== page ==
One other thing worth mentioning is how homogenous Taipei feels (to me at least). Walk down any street and you’ll find a 7-11, a coffee shop or bakery, someone making dumplings, hundreds of scooters, and a clothing store selling shirts in English that may or may not actually make sense. You’ll also most likely be nearly run off the sidewalk by either someone on a scooter, bicycle, or someone wearing glasses staring at a smartphone no more than 2.5 inches from their nose and completely oblivious of anything else going on around them. While each part of town is different in its own unique way…in a way so much of the city feels like a never-ending house of mirrors. While the pictures below are all from the Shilin area, they could actually be from anywhere in Taipei.
Ximen (Blue Line)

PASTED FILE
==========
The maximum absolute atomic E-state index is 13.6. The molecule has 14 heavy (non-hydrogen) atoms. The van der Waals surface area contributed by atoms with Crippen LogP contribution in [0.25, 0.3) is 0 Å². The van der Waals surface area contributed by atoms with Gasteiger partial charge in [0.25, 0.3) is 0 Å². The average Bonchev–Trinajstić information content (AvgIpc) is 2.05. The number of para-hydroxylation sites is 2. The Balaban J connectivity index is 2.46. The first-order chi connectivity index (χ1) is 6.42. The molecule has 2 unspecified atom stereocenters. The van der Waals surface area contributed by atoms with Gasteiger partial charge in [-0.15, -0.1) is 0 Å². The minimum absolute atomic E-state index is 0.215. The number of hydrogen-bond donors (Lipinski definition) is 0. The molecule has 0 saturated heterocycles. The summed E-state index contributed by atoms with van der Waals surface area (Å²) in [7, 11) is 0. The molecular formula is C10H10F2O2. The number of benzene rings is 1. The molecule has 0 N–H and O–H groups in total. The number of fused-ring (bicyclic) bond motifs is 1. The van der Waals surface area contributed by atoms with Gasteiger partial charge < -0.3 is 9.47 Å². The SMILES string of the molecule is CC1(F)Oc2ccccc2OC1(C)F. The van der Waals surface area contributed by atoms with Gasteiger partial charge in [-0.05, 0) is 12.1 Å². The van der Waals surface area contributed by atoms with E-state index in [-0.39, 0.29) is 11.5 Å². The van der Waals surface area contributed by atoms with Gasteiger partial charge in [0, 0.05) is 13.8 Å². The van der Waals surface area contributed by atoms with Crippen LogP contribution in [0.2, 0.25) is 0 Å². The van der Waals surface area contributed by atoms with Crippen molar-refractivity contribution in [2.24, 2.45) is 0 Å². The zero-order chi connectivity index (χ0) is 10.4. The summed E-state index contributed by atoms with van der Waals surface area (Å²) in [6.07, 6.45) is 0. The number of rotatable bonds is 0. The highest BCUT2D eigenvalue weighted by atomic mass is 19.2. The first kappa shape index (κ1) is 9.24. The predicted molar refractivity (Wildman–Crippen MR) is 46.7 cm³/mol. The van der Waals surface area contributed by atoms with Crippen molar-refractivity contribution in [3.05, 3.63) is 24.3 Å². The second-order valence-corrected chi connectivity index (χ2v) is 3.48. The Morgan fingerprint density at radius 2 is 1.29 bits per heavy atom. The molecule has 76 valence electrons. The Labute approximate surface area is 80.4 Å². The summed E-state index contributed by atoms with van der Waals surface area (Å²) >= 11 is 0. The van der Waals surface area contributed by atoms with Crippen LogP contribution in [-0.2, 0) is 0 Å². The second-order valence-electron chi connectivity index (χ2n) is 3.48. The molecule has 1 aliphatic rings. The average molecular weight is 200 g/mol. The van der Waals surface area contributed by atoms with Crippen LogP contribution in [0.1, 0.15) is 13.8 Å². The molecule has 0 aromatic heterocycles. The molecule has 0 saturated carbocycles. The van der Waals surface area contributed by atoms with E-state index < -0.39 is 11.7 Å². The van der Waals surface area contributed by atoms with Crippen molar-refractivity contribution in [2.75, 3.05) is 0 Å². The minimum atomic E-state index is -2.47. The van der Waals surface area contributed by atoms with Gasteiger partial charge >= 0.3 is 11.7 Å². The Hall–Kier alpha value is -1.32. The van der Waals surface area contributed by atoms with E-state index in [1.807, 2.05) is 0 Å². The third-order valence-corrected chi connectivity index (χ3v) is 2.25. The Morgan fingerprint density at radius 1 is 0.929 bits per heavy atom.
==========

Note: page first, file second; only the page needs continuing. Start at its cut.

I recently stayed at a hostel in Ximen for a weekend. That hostel itself is a story…I booked a room at a place called Taipei Triple Tiger Backpacker on hostelworld. Upon arriving, the woman working at the hostel asked me if I wanted to stay at this location, or go to another hostel they have a few blocks away. She had pictures of it on her computer and her two biggest selling points were that there was both a common room and “white people” there. Although I was already sold on going to this new place, after a quick check of the quality rooms at Triple Tiger it seemed like a no brainer to move to the other place. That’s where I found this gem of a sign posted on the outside of a bedroom door.